ADATA supplies the SP300 in a basic package that allows a glance at the SSD itself. SATA and Intel Smart Response Technology compatibility are outlined on the rear in many languages, as well as the built-in ECC and wear-levelling technology.
Marginally larger than a £2 coin in size, the diminutive 24GB SP300 will fit in mSATA-supporting laptops and desktops without causing any interference issues.
ADATA's product sticker partially conceals 2 of the 3 8GB Micron memory chips, the third of which resides on the PCB's opposite side. The LSI SandForce SF-2141 controller is located adjacent to the mSATA connector.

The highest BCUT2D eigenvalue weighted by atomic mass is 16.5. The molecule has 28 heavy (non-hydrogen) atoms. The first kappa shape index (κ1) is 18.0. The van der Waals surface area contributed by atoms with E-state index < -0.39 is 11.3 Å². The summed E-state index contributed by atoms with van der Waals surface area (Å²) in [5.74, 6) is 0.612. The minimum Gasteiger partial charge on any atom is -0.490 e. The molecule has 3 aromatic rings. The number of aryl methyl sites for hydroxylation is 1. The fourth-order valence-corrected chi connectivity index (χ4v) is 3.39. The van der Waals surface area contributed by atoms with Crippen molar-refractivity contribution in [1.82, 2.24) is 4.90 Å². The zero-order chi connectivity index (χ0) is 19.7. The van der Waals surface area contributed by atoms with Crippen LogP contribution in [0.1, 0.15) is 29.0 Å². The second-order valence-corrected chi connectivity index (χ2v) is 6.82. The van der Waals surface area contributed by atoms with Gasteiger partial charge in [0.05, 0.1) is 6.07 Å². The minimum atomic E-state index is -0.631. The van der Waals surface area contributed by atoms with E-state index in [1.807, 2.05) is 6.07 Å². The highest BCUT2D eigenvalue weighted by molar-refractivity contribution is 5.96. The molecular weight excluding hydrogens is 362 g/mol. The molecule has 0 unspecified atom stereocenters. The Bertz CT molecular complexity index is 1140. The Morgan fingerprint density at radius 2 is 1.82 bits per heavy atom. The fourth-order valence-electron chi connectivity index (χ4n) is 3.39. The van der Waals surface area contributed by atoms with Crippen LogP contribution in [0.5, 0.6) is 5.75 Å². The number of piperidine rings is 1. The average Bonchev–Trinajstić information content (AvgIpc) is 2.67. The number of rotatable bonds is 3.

3 of Micron's synchronous 29F64G08CBAAB Multi-Level Cell NAND flash memory chips are used on the Premier Pro SP300. Each chip is 8GB in capacity and is built using a 25nm manufacturing process.
Testing mSATA drives today on an ATX motherboard is not ideal, as many of them currently limit the mSATA port to 3.0Gbps speeds and can possess hefty latency hindrances. We want to the test the raw performance of the drive, not the port so we have adopted the Aleratec MiniPCIe mSATA to SATA SSD Adapter.
For those interested, this Aleratec adapter can be picked up from Amazon for only £16.
The ADATA SP300 fits perfectly in our adapter meaning that mSATA users will have no dimension-related problems.